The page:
Accepting Our Blindness
by Jacob Hudgins
“Can a blind man lead a blind man? Will they not both fall into a pit?”(Luke 6:39).
Blind men make poor guides. When seeking someone to help us navigate dangerous or unfamiliar territory, we want someone who has full use of their senses. Jesus takes this image and applies it to spiritual leading and following: “Can a blind man lead a blind man?”(Luke 6:39). Before we think about Pharisees and denominational error, we need to spend some time accepting our blindness.
We are blind to the right path. “Can a blind man lead a blind man? Will they not both fall into a pit? A disciple is not above his teacher, but everyone when he is fully trained will be like his teacher”(Luke 6:39-40). It was not spiritual vision that led us to the right path. It was Jesus. Our path led us to sin, and the end of the path is destruction. “I know, O Lord, that the way of man is not in himself, that it is not in man who walks to direct his steps”(Jer 10:23). If we remain on the right path, it is only because Jesus continues to lead us. If we lead others based on our own opinions and ideas—or follow them ourselves—we will fall into a pit.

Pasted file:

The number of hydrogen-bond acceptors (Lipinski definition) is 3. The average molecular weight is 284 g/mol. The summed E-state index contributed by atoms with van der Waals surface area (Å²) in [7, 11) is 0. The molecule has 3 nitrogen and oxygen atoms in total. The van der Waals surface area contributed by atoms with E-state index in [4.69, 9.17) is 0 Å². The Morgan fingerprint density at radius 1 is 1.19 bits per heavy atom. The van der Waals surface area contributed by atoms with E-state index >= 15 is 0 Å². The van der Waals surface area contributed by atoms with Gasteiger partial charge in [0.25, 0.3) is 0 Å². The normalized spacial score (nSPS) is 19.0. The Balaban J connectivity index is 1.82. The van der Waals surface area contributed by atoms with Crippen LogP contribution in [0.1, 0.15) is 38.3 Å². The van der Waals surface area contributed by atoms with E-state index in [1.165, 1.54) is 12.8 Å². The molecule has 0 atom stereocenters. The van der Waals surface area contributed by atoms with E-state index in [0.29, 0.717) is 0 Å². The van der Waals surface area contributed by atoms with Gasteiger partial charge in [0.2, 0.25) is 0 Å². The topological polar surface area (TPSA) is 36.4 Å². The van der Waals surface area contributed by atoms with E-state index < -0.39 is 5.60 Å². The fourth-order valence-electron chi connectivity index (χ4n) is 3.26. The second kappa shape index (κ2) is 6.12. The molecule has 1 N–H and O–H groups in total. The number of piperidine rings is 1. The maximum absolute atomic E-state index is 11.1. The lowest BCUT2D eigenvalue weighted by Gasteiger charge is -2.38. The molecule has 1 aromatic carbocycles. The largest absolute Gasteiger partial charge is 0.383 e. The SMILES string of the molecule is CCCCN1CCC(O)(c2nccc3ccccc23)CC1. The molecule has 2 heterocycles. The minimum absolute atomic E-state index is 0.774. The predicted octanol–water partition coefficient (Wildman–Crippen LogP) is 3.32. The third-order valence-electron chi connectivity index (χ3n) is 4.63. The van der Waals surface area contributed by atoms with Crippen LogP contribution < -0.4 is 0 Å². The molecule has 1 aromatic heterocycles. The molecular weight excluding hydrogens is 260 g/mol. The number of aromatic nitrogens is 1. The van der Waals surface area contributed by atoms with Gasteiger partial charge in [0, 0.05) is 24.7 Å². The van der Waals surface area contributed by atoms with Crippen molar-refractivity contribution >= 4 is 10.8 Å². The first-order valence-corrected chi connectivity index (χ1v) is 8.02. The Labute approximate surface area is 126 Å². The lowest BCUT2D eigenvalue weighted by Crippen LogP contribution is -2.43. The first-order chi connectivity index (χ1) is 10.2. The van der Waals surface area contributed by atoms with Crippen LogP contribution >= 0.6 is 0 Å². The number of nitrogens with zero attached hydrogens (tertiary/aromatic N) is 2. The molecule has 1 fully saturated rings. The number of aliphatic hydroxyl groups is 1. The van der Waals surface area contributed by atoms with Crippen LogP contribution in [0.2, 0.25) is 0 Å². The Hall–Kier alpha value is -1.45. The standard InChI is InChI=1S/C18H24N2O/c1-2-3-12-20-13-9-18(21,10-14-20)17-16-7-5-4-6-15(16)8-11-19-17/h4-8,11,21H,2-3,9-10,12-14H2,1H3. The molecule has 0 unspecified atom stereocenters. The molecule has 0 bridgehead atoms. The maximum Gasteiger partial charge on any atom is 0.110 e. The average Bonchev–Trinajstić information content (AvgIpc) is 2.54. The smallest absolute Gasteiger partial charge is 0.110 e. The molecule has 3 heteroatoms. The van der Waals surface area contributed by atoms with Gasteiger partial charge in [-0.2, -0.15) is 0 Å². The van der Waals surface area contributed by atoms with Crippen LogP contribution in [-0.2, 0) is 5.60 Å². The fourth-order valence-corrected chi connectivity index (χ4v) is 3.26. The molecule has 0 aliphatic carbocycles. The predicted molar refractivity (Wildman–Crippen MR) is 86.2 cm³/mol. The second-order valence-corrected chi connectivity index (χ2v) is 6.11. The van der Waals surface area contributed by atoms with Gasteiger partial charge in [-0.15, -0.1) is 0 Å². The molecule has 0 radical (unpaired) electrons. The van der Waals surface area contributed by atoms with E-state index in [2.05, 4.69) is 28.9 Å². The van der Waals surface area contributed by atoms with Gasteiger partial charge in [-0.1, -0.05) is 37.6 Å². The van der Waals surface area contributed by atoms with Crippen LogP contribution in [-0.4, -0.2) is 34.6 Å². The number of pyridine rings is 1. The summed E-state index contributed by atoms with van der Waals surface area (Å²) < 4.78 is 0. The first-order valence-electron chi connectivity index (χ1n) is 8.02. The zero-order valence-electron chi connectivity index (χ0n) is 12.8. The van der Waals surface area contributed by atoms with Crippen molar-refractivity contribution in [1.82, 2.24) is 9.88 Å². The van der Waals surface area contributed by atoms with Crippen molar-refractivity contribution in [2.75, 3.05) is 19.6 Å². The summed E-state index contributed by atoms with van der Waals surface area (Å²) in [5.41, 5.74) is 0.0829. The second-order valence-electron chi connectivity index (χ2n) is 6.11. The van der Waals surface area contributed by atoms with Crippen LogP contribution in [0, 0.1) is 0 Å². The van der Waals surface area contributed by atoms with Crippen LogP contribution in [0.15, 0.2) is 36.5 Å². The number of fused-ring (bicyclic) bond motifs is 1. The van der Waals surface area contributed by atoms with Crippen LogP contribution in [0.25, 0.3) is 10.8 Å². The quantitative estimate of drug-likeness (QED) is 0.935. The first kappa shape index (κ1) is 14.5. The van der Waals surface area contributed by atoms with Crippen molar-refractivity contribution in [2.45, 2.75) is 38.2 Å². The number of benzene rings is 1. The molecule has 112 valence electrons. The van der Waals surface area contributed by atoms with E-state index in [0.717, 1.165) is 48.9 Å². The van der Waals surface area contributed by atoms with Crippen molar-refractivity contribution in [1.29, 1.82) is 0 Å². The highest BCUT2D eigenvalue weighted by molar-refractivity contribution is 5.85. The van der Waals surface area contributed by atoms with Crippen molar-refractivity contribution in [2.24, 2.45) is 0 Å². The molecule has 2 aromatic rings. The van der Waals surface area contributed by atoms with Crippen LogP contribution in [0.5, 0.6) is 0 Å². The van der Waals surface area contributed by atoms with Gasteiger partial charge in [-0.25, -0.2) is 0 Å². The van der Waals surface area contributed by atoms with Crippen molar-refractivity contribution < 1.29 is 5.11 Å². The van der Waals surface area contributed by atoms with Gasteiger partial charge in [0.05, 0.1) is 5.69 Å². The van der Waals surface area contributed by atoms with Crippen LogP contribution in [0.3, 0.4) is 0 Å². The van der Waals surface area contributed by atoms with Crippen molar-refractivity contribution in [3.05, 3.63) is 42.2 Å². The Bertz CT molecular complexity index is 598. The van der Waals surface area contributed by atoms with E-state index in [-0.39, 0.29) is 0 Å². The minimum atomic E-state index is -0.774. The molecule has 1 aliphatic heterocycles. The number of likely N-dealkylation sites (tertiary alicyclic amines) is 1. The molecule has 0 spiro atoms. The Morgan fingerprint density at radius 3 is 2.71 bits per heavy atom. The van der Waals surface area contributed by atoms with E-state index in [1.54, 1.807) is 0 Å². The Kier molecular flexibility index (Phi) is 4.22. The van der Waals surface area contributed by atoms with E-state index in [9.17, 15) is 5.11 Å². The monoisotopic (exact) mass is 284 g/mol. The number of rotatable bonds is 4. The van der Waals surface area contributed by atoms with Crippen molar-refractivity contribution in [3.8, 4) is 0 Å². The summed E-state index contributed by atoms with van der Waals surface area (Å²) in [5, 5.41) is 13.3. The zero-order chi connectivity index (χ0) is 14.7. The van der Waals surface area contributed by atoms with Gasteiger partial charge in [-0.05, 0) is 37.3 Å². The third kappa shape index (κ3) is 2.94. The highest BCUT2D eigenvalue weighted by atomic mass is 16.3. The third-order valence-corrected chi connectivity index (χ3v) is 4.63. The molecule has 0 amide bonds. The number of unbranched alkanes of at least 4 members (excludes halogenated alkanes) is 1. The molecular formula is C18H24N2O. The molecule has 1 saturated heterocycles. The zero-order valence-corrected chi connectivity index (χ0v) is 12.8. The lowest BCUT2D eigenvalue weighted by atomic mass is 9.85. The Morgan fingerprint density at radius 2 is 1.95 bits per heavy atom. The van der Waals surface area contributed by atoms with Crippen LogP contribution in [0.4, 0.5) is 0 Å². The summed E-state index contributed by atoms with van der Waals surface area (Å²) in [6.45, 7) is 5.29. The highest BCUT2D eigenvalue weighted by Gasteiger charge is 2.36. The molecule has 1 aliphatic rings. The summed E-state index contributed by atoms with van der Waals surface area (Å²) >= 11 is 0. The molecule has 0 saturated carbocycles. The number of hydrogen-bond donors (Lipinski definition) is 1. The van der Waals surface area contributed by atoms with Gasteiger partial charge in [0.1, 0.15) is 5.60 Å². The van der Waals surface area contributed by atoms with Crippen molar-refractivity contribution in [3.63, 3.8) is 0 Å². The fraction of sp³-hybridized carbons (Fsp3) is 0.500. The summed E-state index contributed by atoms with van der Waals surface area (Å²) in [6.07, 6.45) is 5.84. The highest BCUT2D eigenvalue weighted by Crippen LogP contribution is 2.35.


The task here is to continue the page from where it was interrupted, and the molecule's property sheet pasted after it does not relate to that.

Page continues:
We are blind to our own faults. “Why do you see the speck that is in your brother’s eye, but do not notice the log that is in your own eye? How can you say to your brother, ‘Brother, let me take out the speck that is in your eye,’ when you yourself do not see the log that is in your own eye?’”(Luke 6:41-42). In some senses, our blindness is selective. Our vision is crystal-clear regarding the faults of others, but we don’t seem to notice the greater errors within our own hearts and lives. When we wake up and see ourselves for how we really are, it is only because Jesus shows us the ugly and brutal truth and opens our eyes.
We are blind in helping others. Our own lack of vision severely impairs our objectivity and credibility in dealing with others. “You hypocrite, first take the log out of your own eye, and then you will see clearly to take out the speck that is in your brother’s eye”(Luke 6:42). With the help of Jesus, we can smooth out our flaws and aid others in recovering spiritual vision. All disciples are recovering sinners, and we help each other not from positions of authority or superiority, but as mutual seekers of Jesus.
There is good news! “For judgment I came into this world, that those who do not see may see, and those who see may become blind”(John 9:39). When we acknowledge our blindness (John 9:41), Jesus can give us sight to know the right path, overcome our flaws, and help others! Accept your blindness, then look to Jesus to overcome it!